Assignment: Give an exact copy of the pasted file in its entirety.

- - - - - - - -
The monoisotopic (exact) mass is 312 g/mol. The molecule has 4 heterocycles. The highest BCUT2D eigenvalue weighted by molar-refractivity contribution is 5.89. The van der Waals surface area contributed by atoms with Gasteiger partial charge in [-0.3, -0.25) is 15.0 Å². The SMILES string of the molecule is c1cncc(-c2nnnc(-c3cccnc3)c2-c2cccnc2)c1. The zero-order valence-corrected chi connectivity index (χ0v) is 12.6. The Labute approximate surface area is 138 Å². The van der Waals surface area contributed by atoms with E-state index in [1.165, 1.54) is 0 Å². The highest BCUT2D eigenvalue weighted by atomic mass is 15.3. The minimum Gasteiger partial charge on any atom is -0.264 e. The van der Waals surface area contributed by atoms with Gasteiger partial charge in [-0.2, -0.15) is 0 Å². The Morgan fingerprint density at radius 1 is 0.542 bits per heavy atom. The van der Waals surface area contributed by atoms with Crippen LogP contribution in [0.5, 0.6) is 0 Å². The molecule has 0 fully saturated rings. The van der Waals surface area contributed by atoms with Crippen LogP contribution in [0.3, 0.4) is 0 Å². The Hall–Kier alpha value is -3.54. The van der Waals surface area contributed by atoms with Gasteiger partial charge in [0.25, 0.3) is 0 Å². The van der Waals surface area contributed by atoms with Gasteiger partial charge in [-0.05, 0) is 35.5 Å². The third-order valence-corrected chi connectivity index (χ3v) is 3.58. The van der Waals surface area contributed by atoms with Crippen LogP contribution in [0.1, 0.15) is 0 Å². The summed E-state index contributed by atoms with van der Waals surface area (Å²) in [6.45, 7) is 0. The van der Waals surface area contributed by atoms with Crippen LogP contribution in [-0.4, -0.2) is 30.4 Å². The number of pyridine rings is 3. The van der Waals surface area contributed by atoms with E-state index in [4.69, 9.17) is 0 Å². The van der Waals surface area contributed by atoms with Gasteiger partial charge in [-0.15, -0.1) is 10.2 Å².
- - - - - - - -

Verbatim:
The monoisotopic (exact) mass is 312 g/mol. The molecule has 4 heterocycles. The highest BCUT2D eigenvalue weighted by molar-refractivity contribution is 5.89. The van der Waals surface area contributed by atoms with Gasteiger partial charge in [-0.3, -0.25) is 15.0 Å². The SMILES string of the molecule is c1cncc(-c2nnnc(-c3cccnc3)c2-c2cccnc2)c1. The zero-order valence-corrected chi connectivity index (χ0v) is 12.6. The Labute approximate surface area is 138 Å². The van der Waals surface area contributed by atoms with E-state index in [1.165, 1.54) is 0 Å². The highest BCUT2D eigenvalue weighted by atomic mass is 15.3. The minimum Gasteiger partial charge on any atom is -0.264 e. The van der Waals surface area contributed by atoms with Gasteiger partial charge in [-0.2, -0.15) is 0 Å². The Morgan fingerprint density at radius 1 is 0.542 bits per heavy atom. The van der Waals surface area contributed by atoms with Crippen LogP contribution in [0.5, 0.6) is 0 Å². The molecule has 0 fully saturated rings. The van der Waals surface area contributed by atoms with Crippen LogP contribution in [0.3, 0.4) is 0 Å². The Hall–Kier alpha value is -3.54. The van der Waals surface area contributed by atoms with Gasteiger partial charge in [0.25, 0.3) is 0 Å². The van der Waals surface area contributed by atoms with Gasteiger partial charge in [-0.05, 0) is 35.5 Å². The third-order valence-corrected chi connectivity index (χ3v) is 3.58. The van der Waals surface area contributed by atoms with Crippen LogP contribution in [0.1, 0.15) is 0 Å². The summed E-state index contributed by atoms with van der Waals surface area (Å²) in [6.45, 7) is 0. The van der Waals surface area contributed by atoms with Crippen LogP contribution in [-0.4, -0.2) is 30.4 Å². The number of pyridine rings is 3. The van der Waals surface area contributed by atoms with E-state index in [4.69, 9.17) is 0 Å². The van der Waals surface area contributed by atoms with Gasteiger partial charge in [-0.15, -0.1) is 10.2 Å².